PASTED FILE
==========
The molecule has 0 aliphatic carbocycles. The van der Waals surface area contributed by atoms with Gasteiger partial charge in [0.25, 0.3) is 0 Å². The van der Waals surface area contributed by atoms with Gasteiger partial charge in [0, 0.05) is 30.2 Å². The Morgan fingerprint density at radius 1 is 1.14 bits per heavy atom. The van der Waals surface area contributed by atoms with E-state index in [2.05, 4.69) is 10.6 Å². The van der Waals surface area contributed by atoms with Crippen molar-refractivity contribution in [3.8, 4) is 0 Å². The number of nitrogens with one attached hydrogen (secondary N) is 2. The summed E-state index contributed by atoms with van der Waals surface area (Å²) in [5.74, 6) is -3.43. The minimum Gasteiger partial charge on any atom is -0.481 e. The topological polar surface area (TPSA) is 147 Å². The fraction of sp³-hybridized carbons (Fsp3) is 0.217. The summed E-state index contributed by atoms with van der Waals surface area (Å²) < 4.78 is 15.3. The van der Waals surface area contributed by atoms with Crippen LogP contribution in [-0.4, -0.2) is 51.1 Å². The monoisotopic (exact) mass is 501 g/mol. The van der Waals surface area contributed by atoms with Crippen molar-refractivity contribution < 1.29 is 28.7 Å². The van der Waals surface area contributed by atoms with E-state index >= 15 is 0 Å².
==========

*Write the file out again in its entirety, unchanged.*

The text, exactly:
The molecule has 0 aliphatic carbocycles. The van der Waals surface area contributed by atoms with Gasteiger partial charge in [0.25, 0.3) is 0 Å². The van der Waals surface area contributed by atoms with Gasteiger partial charge in [0, 0.05) is 30.2 Å². The Morgan fingerprint density at radius 1 is 1.14 bits per heavy atom. The van der Waals surface area contributed by atoms with E-state index in [2.05, 4.69) is 10.6 Å². The van der Waals surface area contributed by atoms with Crippen molar-refractivity contribution in [3.8, 4) is 0 Å². The number of nitrogens with one attached hydrogen (secondary N) is 2. The summed E-state index contributed by atoms with van der Waals surface area (Å²) in [5.74, 6) is -3.43. The minimum Gasteiger partial charge on any atom is -0.481 e. The topological polar surface area (TPSA) is 147 Å². The fraction of sp³-hybridized carbons (Fsp3) is 0.217. The summed E-state index contributed by atoms with van der Waals surface area (Å²) < 4.78 is 15.3. The van der Waals surface area contributed by atoms with Crippen LogP contribution in [-0.4, -0.2) is 51.1 Å². The monoisotopic (exact) mass is 501 g/mol. The van der Waals surface area contributed by atoms with Crippen molar-refractivity contribution < 1.29 is 28.7 Å². The van der Waals surface area contributed by atoms with E-state index >= 15 is 0 Å².